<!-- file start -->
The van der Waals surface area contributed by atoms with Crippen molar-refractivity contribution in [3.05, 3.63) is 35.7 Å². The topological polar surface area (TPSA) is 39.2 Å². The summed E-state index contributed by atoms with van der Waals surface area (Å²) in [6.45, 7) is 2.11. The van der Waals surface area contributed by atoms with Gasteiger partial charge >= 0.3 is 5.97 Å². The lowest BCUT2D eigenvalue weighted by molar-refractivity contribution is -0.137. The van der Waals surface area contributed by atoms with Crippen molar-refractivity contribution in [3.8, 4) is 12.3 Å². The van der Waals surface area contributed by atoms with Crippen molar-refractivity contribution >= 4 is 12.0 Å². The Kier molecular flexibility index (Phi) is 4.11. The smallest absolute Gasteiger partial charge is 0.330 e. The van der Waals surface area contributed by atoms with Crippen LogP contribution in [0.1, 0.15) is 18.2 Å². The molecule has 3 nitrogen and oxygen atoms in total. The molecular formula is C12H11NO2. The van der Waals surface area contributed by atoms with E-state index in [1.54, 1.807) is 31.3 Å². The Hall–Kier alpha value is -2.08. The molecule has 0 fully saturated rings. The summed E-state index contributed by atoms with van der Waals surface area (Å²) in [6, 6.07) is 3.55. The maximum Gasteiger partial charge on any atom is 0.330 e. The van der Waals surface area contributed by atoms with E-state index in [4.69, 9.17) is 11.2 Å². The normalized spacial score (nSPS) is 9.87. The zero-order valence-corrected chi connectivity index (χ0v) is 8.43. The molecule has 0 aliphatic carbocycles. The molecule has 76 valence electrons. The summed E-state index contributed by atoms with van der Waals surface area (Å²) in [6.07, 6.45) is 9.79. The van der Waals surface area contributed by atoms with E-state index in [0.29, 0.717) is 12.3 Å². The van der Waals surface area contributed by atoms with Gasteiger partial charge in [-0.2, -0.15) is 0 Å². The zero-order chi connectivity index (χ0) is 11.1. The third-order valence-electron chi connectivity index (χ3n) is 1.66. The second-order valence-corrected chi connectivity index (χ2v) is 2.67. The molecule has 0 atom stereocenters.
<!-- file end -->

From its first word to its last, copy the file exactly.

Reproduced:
The van der Waals surface area contributed by atoms with Crippen molar-refractivity contribution in [3.05, 3.63) is 35.7 Å². The topological polar surface area (TPSA) is 39.2 Å². The summed E-state index contributed by atoms with van der Waals surface area (Å²) in [6.45, 7) is 2.11. The van der Waals surface area contributed by atoms with Gasteiger partial charge >= 0.3 is 5.97 Å². The lowest BCUT2D eigenvalue weighted by molar-refractivity contribution is -0.137. The van der Waals surface area contributed by atoms with Crippen molar-refractivity contribution in [3.8, 4) is 12.3 Å². The van der Waals surface area contributed by atoms with Crippen molar-refractivity contribution >= 4 is 12.0 Å². The Kier molecular flexibility index (Phi) is 4.11. The smallest absolute Gasteiger partial charge is 0.330 e. The van der Waals surface area contributed by atoms with Crippen LogP contribution in [0.1, 0.15) is 18.2 Å². The molecule has 3 nitrogen and oxygen atoms in total. The molecular formula is C12H11NO2. The van der Waals surface area contributed by atoms with E-state index in [1.54, 1.807) is 31.3 Å². The Hall–Kier alpha value is -2.08. The molecule has 0 fully saturated rings. The summed E-state index contributed by atoms with van der Waals surface area (Å²) in [6, 6.07) is 3.55. The maximum Gasteiger partial charge on any atom is 0.330 e. The van der Waals surface area contributed by atoms with E-state index in [4.69, 9.17) is 11.2 Å². The normalized spacial score (nSPS) is 9.87. The zero-order valence-corrected chi connectivity index (χ0v) is 8.43. The molecule has 0 aliphatic carbocycles. The molecule has 76 valence electrons. The summed E-state index contributed by atoms with van der Waals surface area (Å²) in [6.07, 6.45) is 9.79. The van der Waals surface area contributed by atoms with E-state index in [0.29, 0.717) is 12.3 Å². The van der Waals surface area contributed by atoms with Gasteiger partial charge in [-0.2, -0.15) is 0 Å². The zero-order chi connectivity index (χ0) is 11.1. The third-order valence-electron chi connectivity index (χ3n) is 1.66. The second-order valence-corrected chi connectivity index (χ2v) is 2.67. The molecule has 0 atom stereocenters.